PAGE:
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Black swan or death march?

All eyes are on the candidates as the election campaigns become high-pitched and emotional. But who is keeping an eye on the umpire and scorekeeper?

The Commission on Elections (Comelec) has received a lot of attention over the past few months since former commissioner Rowena Guanzon called attention to what she considered undue delay in the release of the First Division’s decision on the petition to disqualify Ferdinand “Bongbong” Marcos Jr. for having been convicted for a crime that carried the penalty of being barred from running for public office. She had accused Commissioner Aimee Ferolino, who was assigned to write the ruling on the petition, of trying to disregard her vote against Marcos Jr. by coming out with a favorable resolution only after Guanzon was retired.

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There had been problems besetting the Comelec including allegations that its computers had been hacked, and that the data of voters has been compromised. The National Bureau of Investigation was tasked to investigate. The controversy appears to have died down—”under investigation” is de facto closure for many cases that get to the news and just as soon vanish from public attention.

The most in-your-face blatant violation of election laws is the vote-buying that repeatedly happens in campaign rallies in the guise of contest prizes given out to rally attendees. It looks as if the Comelec can only helplessly gaze at this pernicious practice.

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One would expect that the appointment by President Duterte of three new commissioners is a warning signal at a higher level. Of the three newly appointed commissioners, George Erwin Garcia and Aimee Torrefranca-Neri were publicly objected to by Sen. Franklin Drilon for good reasons. Garcia was the lawyer of Marcos Jr. in his electoral protest against Vice President Leonor “Leni” Robredo. Neri was openly accused by Ferdinand Topacio of receiving bribes from convict Herbert Colanggo when she was assistant secretary at the Department of Justice. These two new commissioners and Saidamin Pangarungan, appointed ad-interm chairman of the Comelec, join commissioners Soccorro B. Inting, Marlon S. Casquejo, Ferolino, and Rey E. Bulay, making the present commission all Duterte appointees.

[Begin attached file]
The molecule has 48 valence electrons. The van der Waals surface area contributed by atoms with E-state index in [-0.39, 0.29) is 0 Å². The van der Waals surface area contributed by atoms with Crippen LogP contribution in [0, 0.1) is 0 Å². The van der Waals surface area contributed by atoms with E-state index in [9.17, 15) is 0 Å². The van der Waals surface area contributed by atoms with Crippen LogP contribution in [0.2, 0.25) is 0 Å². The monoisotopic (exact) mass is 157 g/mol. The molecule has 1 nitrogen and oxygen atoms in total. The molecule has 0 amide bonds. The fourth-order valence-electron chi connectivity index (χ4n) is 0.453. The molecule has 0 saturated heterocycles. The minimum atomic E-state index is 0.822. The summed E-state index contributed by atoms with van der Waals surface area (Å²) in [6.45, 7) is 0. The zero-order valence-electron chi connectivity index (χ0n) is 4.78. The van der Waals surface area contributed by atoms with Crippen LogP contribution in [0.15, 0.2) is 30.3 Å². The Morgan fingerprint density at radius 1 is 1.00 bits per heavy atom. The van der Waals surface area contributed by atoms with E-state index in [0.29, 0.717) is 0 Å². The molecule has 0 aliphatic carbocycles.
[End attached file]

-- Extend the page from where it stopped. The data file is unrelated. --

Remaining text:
Despite these anomalies, the Comelec is not giving the warranted civic due diligence. This insufficient sense of alarm at all of these adverse signals makes one uneasy.

In the Ukraine war, experts have predicted that a 10-20 percent loss in combat capability of the invading Russian troops will prevent them from accomplishing their mission of capturing Kyiv and the installation of a more Russia-friendly government. Could such be applied to the Comelec?

In project management, software engineer Edward Yourdon tells us that when you have only 50 percent of the required resources (unbudgeted, undelivered, or lost to inefficiency or corruption), or you are being forced to do the job in half the time required or do it with just half the human resources needed, you have a “death march.”

Or the May 9 elections could be an impending “black swan” event. The problem with black swan events is that they are outliers. They do not fall within reasonably recurring patterns. They also have cataclysmic effects. The most chilling attribute is this: they can be explained only after the fact.

There is no way we can tell from the past behavior of Comelec. The history of the commission is paved with the heroism and patriotism of former commissioners like Haydee Yorac, Hilario Davide Jr., Christian Monsod, Harriet Demetriou. But we also have Luz Tangcangco and Benjamin Abalos, and of course Virgilio Garcillano on the other side.

It is time some human resources, logistics, and scrutiny be directed to the Comelec. For instance, the number of COVID-19 fatalities that need to be weeded out from the list of voters, in addition to those to be delisted for not voting in the last two elections, is a tremendous number that can change the results.

This looks like an innocuous task, but Americans now facing a threatening Donald Trump comeback through voter denial tactics know better.

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TAGS: #VotePH2022, 2022 elections, Comelec, On The Move, Segundo Eclar Romero
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